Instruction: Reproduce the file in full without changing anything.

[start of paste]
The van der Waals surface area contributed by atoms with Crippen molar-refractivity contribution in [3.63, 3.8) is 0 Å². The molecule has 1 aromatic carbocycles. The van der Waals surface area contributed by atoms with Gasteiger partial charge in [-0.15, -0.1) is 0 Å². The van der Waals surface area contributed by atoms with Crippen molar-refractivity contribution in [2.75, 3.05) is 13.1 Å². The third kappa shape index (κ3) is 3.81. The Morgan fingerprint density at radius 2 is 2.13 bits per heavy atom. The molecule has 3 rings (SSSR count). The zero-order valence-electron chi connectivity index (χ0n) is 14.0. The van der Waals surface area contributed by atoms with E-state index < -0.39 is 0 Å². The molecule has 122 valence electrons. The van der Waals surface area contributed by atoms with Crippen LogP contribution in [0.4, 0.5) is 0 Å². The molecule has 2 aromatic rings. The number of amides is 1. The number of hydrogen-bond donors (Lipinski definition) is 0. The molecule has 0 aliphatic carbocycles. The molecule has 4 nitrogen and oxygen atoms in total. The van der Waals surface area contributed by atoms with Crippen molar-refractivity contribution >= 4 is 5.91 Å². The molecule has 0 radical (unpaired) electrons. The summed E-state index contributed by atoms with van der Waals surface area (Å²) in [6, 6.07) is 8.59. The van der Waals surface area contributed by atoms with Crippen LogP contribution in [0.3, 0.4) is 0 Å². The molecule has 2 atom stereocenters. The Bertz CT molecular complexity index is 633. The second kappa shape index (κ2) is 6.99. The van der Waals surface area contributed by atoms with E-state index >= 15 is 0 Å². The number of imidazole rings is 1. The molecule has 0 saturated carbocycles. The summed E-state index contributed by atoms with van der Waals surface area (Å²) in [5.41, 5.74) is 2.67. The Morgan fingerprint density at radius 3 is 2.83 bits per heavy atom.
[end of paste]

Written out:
The van der Waals surface area contributed by atoms with Crippen molar-refractivity contribution in [3.63, 3.8) is 0 Å². The molecule has 1 aromatic carbocycles. The van der Waals surface area contributed by atoms with Gasteiger partial charge in [-0.15, -0.1) is 0 Å². The van der Waals surface area contributed by atoms with Crippen molar-refractivity contribution in [2.75, 3.05) is 13.1 Å². The third kappa shape index (κ3) is 3.81. The Morgan fingerprint density at radius 2 is 2.13 bits per heavy atom. The molecule has 3 rings (SSSR count). The zero-order valence-electron chi connectivity index (χ0n) is 14.0. The van der Waals surface area contributed by atoms with E-state index < -0.39 is 0 Å². The molecule has 122 valence electrons. The van der Waals surface area contributed by atoms with Crippen LogP contribution in [0.4, 0.5) is 0 Å². The molecule has 2 aromatic rings. The number of amides is 1. The number of hydrogen-bond donors (Lipinski definition) is 0. The molecule has 0 aliphatic carbocycles. The molecule has 4 nitrogen and oxygen atoms in total. The van der Waals surface area contributed by atoms with Crippen molar-refractivity contribution >= 4 is 5.91 Å². The molecule has 0 radical (unpaired) electrons. The summed E-state index contributed by atoms with van der Waals surface area (Å²) in [6, 6.07) is 8.59. The van der Waals surface area contributed by atoms with Crippen LogP contribution in [0.3, 0.4) is 0 Å². The molecule has 2 atom stereocenters. The Bertz CT molecular complexity index is 633. The second kappa shape index (κ2) is 6.99. The van der Waals surface area contributed by atoms with E-state index >= 15 is 0 Å². The number of imidazole rings is 1. The molecule has 0 saturated carbocycles. The summed E-state index contributed by atoms with van der Waals surface area (Å²) in [5.41, 5.74) is 2.67. The Morgan fingerprint density at radius 3 is 2.83 bits per heavy atom.